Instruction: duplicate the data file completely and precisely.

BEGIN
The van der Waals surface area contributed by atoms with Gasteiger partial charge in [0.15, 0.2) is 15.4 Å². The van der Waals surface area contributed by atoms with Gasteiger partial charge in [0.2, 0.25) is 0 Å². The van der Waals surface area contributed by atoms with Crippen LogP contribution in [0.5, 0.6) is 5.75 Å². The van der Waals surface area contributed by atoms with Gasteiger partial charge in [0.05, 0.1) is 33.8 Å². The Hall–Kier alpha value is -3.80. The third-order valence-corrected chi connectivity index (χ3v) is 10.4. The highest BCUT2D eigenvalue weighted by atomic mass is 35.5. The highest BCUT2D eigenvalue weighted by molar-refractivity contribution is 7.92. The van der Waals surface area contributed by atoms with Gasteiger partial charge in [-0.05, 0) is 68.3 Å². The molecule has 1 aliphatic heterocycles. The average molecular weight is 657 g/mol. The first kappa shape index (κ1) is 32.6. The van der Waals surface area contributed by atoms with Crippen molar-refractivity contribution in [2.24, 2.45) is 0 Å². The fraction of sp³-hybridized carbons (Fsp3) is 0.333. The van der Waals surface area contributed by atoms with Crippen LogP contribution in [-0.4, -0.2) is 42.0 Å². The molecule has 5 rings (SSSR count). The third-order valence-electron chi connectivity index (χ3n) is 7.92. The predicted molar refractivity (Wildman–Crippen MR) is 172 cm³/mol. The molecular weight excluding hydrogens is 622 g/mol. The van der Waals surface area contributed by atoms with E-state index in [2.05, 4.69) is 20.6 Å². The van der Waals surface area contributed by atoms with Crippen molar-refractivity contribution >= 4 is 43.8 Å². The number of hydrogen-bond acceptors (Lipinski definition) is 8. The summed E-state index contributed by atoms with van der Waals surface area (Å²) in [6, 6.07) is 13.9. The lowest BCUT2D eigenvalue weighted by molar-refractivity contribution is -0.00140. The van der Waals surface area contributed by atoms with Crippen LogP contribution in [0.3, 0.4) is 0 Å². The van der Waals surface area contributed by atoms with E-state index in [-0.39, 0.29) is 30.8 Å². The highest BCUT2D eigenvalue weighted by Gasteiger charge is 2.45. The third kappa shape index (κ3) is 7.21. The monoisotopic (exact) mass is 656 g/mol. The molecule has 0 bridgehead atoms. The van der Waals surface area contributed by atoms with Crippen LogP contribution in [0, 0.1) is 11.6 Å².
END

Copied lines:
The van der Waals surface area contributed by atoms with Gasteiger partial charge in [0.15, 0.2) is 15.4 Å². The van der Waals surface area contributed by atoms with Gasteiger partial charge in [0.2, 0.25) is 0 Å². The van der Waals surface area contributed by atoms with Crippen LogP contribution in [0.5, 0.6) is 5.75 Å². The van der Waals surface area contributed by atoms with Gasteiger partial charge in [0.05, 0.1) is 33.8 Å². The Hall–Kier alpha value is -3.80. The third-order valence-corrected chi connectivity index (χ3v) is 10.4. The highest BCUT2D eigenvalue weighted by atomic mass is 35.5. The highest BCUT2D eigenvalue weighted by molar-refractivity contribution is 7.92. The van der Waals surface area contributed by atoms with Gasteiger partial charge in [-0.05, 0) is 68.3 Å². The molecule has 1 aliphatic heterocycles. The average molecular weight is 657 g/mol. The first kappa shape index (κ1) is 32.6. The van der Waals surface area contributed by atoms with Crippen molar-refractivity contribution in [2.24, 2.45) is 0 Å². The fraction of sp³-hybridized carbons (Fsp3) is 0.333. The van der Waals surface area contributed by atoms with Crippen LogP contribution in [-0.4, -0.2) is 42.0 Å². The molecule has 5 rings (SSSR count). The third-order valence-electron chi connectivity index (χ3n) is 7.92. The predicted molar refractivity (Wildman–Crippen MR) is 172 cm³/mol. The molecular weight excluding hydrogens is 622 g/mol. The van der Waals surface area contributed by atoms with E-state index in [2.05, 4.69) is 20.6 Å². The van der Waals surface area contributed by atoms with Crippen molar-refractivity contribution >= 4 is 43.8 Å². The number of hydrogen-bond acceptors (Lipinski definition) is 8. The summed E-state index contributed by atoms with van der Waals surface area (Å²) in [6, 6.07) is 13.9. The lowest BCUT2D eigenvalue weighted by molar-refractivity contribution is -0.00140. The van der Waals surface area contributed by atoms with Crippen LogP contribution in [0.3, 0.4) is 0 Å². The van der Waals surface area contributed by atoms with E-state index in [-0.39, 0.29) is 30.8 Å². The highest BCUT2D eigenvalue weighted by Gasteiger charge is 2.45. The third kappa shape index (κ3) is 7.21. The monoisotopic (exact) mass is 656 g/mol. The molecule has 0 bridgehead atoms. The van der Waals surface area contributed by atoms with Crippen LogP contribution in [0, 0.1) is 11.6 Å².